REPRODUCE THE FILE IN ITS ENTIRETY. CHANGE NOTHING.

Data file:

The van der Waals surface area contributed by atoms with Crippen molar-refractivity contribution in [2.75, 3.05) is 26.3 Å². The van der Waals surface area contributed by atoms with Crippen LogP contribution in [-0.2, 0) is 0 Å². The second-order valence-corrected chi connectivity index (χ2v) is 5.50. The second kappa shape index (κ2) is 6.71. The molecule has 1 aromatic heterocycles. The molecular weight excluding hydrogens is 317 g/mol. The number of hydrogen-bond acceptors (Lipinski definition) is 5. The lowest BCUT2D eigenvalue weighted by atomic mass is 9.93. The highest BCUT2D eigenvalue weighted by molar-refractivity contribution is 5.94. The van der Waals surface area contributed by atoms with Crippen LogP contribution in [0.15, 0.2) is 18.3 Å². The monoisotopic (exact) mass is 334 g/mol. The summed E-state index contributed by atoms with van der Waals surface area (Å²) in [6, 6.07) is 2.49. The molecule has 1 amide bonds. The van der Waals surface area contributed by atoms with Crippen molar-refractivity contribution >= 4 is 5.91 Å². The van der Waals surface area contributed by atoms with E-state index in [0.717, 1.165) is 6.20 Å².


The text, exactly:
The van der Waals surface area contributed by atoms with Crippen molar-refractivity contribution in [2.75, 3.05) is 26.3 Å². The van der Waals surface area contributed by atoms with Crippen LogP contribution in [-0.2, 0) is 0 Å². The second-order valence-corrected chi connectivity index (χ2v) is 5.50. The second kappa shape index (κ2) is 6.71. The molecule has 1 aromatic heterocycles. The molecular weight excluding hydrogens is 317 g/mol. The number of hydrogen-bond acceptors (Lipinski definition) is 5. The lowest BCUT2D eigenvalue weighted by atomic mass is 9.93. The highest BCUT2D eigenvalue weighted by molar-refractivity contribution is 5.94. The van der Waals surface area contributed by atoms with Crippen LogP contribution in [0.15, 0.2) is 18.3 Å². The monoisotopic (exact) mass is 334 g/mol. The summed E-state index contributed by atoms with van der Waals surface area (Å²) in [6, 6.07) is 2.49. The molecule has 1 amide bonds. The van der Waals surface area contributed by atoms with Crippen molar-refractivity contribution >= 4 is 5.91 Å². The van der Waals surface area contributed by atoms with E-state index in [0.717, 1.165) is 6.20 Å².